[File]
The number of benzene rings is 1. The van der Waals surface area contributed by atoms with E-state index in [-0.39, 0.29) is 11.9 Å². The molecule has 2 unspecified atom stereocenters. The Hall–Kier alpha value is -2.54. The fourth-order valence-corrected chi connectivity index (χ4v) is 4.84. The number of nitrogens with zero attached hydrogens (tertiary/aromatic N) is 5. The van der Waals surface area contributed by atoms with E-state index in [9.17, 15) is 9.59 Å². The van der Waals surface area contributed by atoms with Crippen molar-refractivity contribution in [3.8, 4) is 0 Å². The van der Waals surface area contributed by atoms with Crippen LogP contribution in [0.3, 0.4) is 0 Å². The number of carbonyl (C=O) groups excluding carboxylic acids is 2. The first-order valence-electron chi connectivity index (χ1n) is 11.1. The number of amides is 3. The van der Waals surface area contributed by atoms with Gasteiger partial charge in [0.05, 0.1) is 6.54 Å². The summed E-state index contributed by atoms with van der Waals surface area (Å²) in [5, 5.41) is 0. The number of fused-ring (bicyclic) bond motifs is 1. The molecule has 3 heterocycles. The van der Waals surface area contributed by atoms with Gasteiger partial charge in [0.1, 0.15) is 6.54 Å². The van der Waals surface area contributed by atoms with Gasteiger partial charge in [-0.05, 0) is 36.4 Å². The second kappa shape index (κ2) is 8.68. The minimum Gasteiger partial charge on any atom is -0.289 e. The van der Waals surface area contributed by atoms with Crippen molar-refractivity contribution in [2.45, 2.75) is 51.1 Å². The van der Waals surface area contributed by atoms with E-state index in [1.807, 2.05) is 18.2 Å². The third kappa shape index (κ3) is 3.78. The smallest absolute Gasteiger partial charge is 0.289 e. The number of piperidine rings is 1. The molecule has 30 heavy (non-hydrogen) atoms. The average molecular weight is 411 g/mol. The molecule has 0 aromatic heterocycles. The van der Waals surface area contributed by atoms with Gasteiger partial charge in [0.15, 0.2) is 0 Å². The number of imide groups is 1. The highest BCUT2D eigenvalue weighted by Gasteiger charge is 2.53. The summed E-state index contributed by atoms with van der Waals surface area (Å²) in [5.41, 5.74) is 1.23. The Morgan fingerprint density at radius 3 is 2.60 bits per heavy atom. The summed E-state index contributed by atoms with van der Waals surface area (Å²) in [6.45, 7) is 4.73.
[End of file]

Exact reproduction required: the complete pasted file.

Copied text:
The number of benzene rings is 1. The van der Waals surface area contributed by atoms with E-state index in [-0.39, 0.29) is 11.9 Å². The molecule has 2 unspecified atom stereocenters. The Hall–Kier alpha value is -2.54. The fourth-order valence-corrected chi connectivity index (χ4v) is 4.84. The number of nitrogens with zero attached hydrogens (tertiary/aromatic N) is 5. The van der Waals surface area contributed by atoms with E-state index in [9.17, 15) is 9.59 Å². The van der Waals surface area contributed by atoms with Crippen molar-refractivity contribution in [3.8, 4) is 0 Å². The van der Waals surface area contributed by atoms with Crippen LogP contribution in [0.3, 0.4) is 0 Å². The number of carbonyl (C=O) groups excluding carboxylic acids is 2. The first-order valence-electron chi connectivity index (χ1n) is 11.1. The number of amides is 3. The van der Waals surface area contributed by atoms with Gasteiger partial charge in [0.05, 0.1) is 6.54 Å². The summed E-state index contributed by atoms with van der Waals surface area (Å²) in [5, 5.41) is 0. The number of fused-ring (bicyclic) bond motifs is 1. The molecule has 3 heterocycles. The van der Waals surface area contributed by atoms with Gasteiger partial charge in [0.1, 0.15) is 6.54 Å². The van der Waals surface area contributed by atoms with Gasteiger partial charge in [-0.05, 0) is 36.4 Å². The second kappa shape index (κ2) is 8.68. The minimum Gasteiger partial charge on any atom is -0.289 e. The van der Waals surface area contributed by atoms with Crippen molar-refractivity contribution in [2.45, 2.75) is 51.1 Å². The van der Waals surface area contributed by atoms with E-state index in [1.807, 2.05) is 18.2 Å². The third kappa shape index (κ3) is 3.78. The smallest absolute Gasteiger partial charge is 0.289 e. The number of piperidine rings is 1. The molecule has 30 heavy (non-hydrogen) atoms. The average molecular weight is 411 g/mol. The molecule has 0 aromatic heterocycles. The van der Waals surface area contributed by atoms with Gasteiger partial charge in [0.15, 0.2) is 0 Å². The number of imide groups is 1. The highest BCUT2D eigenvalue weighted by Gasteiger charge is 2.53. The summed E-state index contributed by atoms with van der Waals surface area (Å²) in [5.41, 5.74) is 1.23. The Morgan fingerprint density at radius 3 is 2.60 bits per heavy atom. The summed E-state index contributed by atoms with van der Waals surface area (Å²) in [6.45, 7) is 4.73.